‘Bloggers meet up’: Food for thought

Published: May 30, 2012
A look into the rising trend of food bloggers in Pakistan. ILLUSTRATION: JAMAL KHURSHID

A look into the rising trend of food bloggers in Pakistan. ILLUSTRATION: JAMAL KHURSHID


At nearly every food launch these days there are more bloggers than reporters. In fact, invites to restaurant and cafe launches are titled as ‘Bloggers meet up’. From all the international chain launches recently, such as Snog, Tutti Frutti, Cinnabon or Gloria Jean’s Coffees to even local food initiatives like Bella Vita Gelateria, Cafe Ciao and Crepe Factory, blogging has taken precedence to create awareness either of the advent of a new food brand or its new menu on offer.

And because of this, the proliferation of food outlets and easy access to them via the web, blogging has become the ‘it’ thing to promote the industry. “Food bloggers are developing because of the growth in the food industry and not the other way around,” asserts Farah Kamal, a photographer and food blogger. “Customers would always be at the receiving end initially in every field not just food,” points out Kamal. “Blogging gives everyone a chance to voice their opinions, and most importantly, social media can help many women to come out and become entrepreneurs even from the confines of their homes.”

Kamal also provides unique insight, claiming that it is actually the public relations (PR) companies that have pushed for this ‘bloggers revolution’ (if you will) by encouraging companies to allow a new cadre of talent to write about their initiatives. Ayesha Nasir of Voila PR, for instance, relies heavily on bloggers for pre-event hype. “The reviews are instantly available and a lot of restaurants do not always have large budgets for marketing and social media is the most effective and cheapest way to publicise a restaurant,” she says. Lending credence to this trend, Aman Virji of the restaurant 44 says, “Since word of mouth is the best way of marketing in the food industry, social media gives the hospitality industry direct access to our consumers.”

It’s a blogger’s world

What is interesting is how food is the only industry in Pakistan to pick up on this quantum shift in global media where gradually the print medium has been rendered near obsolete as publishing rages online, resulting in a corresponding shift in the status of reporters versus bloggers. Finance professional turned food blogger Saira Malik regularly posts on food groups on Facebook and gets feedback through comments posted to her blog’s link on those groups which is her way of gauging that her thoughts carry weight.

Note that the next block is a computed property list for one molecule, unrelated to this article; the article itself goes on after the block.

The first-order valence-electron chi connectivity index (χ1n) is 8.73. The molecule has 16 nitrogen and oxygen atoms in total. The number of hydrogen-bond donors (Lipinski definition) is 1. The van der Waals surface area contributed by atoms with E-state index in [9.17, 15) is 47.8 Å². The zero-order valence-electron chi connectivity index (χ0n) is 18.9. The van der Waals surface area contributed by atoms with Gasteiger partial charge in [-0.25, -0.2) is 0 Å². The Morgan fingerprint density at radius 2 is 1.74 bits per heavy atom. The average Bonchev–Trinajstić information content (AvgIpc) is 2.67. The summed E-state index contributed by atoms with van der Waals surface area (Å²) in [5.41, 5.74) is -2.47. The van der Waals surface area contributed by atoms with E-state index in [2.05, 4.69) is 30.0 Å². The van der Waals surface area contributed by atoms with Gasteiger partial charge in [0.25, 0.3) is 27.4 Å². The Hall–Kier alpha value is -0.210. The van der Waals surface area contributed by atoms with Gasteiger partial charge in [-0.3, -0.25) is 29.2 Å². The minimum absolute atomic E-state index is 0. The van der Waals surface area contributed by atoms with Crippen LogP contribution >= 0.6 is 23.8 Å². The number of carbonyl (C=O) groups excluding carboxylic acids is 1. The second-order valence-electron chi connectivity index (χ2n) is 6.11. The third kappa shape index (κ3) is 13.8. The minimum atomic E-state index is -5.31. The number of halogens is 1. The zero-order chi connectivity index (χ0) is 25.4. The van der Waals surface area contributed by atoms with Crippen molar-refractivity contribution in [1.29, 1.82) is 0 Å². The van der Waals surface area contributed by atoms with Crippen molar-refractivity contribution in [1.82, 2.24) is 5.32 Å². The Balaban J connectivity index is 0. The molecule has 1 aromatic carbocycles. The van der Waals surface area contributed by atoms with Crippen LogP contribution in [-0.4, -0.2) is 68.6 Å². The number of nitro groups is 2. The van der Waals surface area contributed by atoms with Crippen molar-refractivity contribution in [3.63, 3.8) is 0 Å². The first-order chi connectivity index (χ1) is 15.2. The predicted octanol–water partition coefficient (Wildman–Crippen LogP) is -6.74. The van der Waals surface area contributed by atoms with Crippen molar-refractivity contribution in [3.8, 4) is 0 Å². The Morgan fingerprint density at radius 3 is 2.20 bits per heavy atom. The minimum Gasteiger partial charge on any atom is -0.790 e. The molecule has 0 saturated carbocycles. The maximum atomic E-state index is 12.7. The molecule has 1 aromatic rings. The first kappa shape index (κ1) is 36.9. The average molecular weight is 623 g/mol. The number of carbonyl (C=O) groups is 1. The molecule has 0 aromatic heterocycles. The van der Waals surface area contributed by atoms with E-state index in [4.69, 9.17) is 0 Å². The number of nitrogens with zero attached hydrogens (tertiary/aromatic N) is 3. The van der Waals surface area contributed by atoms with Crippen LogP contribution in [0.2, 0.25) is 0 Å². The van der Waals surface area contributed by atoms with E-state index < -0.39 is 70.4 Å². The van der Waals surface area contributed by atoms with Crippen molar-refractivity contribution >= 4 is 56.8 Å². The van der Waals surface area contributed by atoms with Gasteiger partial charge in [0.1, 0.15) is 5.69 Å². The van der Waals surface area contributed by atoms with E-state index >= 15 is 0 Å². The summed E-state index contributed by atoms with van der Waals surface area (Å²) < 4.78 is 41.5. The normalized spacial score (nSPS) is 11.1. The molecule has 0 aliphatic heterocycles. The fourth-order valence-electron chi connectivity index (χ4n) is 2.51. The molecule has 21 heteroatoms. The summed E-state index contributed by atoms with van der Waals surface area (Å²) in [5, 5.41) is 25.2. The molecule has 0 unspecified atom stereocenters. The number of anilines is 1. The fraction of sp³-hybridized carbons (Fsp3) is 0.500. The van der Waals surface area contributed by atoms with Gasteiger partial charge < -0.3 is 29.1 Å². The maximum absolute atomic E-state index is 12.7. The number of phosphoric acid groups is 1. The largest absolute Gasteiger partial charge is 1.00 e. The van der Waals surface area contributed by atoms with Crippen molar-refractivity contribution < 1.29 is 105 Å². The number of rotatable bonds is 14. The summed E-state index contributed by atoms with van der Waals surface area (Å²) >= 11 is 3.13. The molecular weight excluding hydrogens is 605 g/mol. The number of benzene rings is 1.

While she agrees whole-heartedly with fellow blogger Kamal’s assessment, she argues that, “Initially bloggers used to provide perspective from the consumers’ point of view and now they’ve just become marketers for these restaurants.” Malik therefore insists on a code of ethics for bloggers.

While the reporter’s status may still be unchallenged in other arms of the entertainment industry, the food business is certainly shaking things up. “People have different tastes and palates and blogging allows for people to demonstrate varied comments and critique,” offers Nausheed Shehzad, Brand Manager at Food Connection Pakistan, as an explanation.

A courier delivery service, Blue Ex, is in essence a logistics and digital media company that is tapping into the growing food delivery market. Its young Director Strategy, Imran Baxamoosa, claims that, “Social media has dramatically changed the food landscape in Pakistan especially in the listings department. Before, all the restaurant details etc were distributed through traditional mediums such as flyers and newspaper ads, now there are targeted websites that cater particularly to restaurant listings.”

Published in The Express Tribune, May 31st, 2012.

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Reader Comments (7)

  • Ali S
    May 30, 2012 - 11:46PM

    Does ET seriously have nothing more important (or for that matter, engaging) to report than some meetings of bloggers in some plush restaurants of Karachi?Recommend

  • Parvez
    May 31, 2012 - 12:46AM

    The food and eating business is serious stuff. I find most of the write-ups are positive, gushy-gushy pieces. The critics or writers lack the confidence to say look this is bad or just unnecessarily expensive etc. By not doing this they are doing a dis-service to this industry.


  • curious
    May 31, 2012 - 1:39AM

    totally agree with @Ali S but one also needs to recognise that you do want information on innocent escapism and food blogging caters to that, as there is so much misery, stress in life at the moment, you do need a calming release and talking about yummy food is one of them.


  • hmmm
    May 31, 2012 - 9:52AM

    One Question… suppose a blogger is invited to such an event and finds the food el-pathetico and tooo expensive and writes it in so many words… would he/ she still be invited to more such events?
    ever came across a “blog” not an “article” but a “blog” entry that really criticised the food/restaurant / ambiance / price? anyone?
    —- and the silence roars!!!


  • May 31, 2012 - 3:44PM

    Online and social media is the way to go forward for small businesses and those in the hospitality industry, it is a step in the right direction, press releases, media coverage, and social media sites such as Facebook and blog sites play a big role in today”s marketing communication activities.


  • ashar
    May 31, 2012 - 4:53PM

    Sheer marketing stretegy. The title of the article should be reverse, Bloggers meet up, Thoughts for food.


  • Jun 2, 2012 - 5:56PM

    Great article! Meanwhile I think it would be worthwhile to give the due credit to Food Connection Pakistan ( http://www.fcpakistan.com ) for initiating the trend of getting the bloggers together on the forefront of food scene! Hats off Team FCPK!

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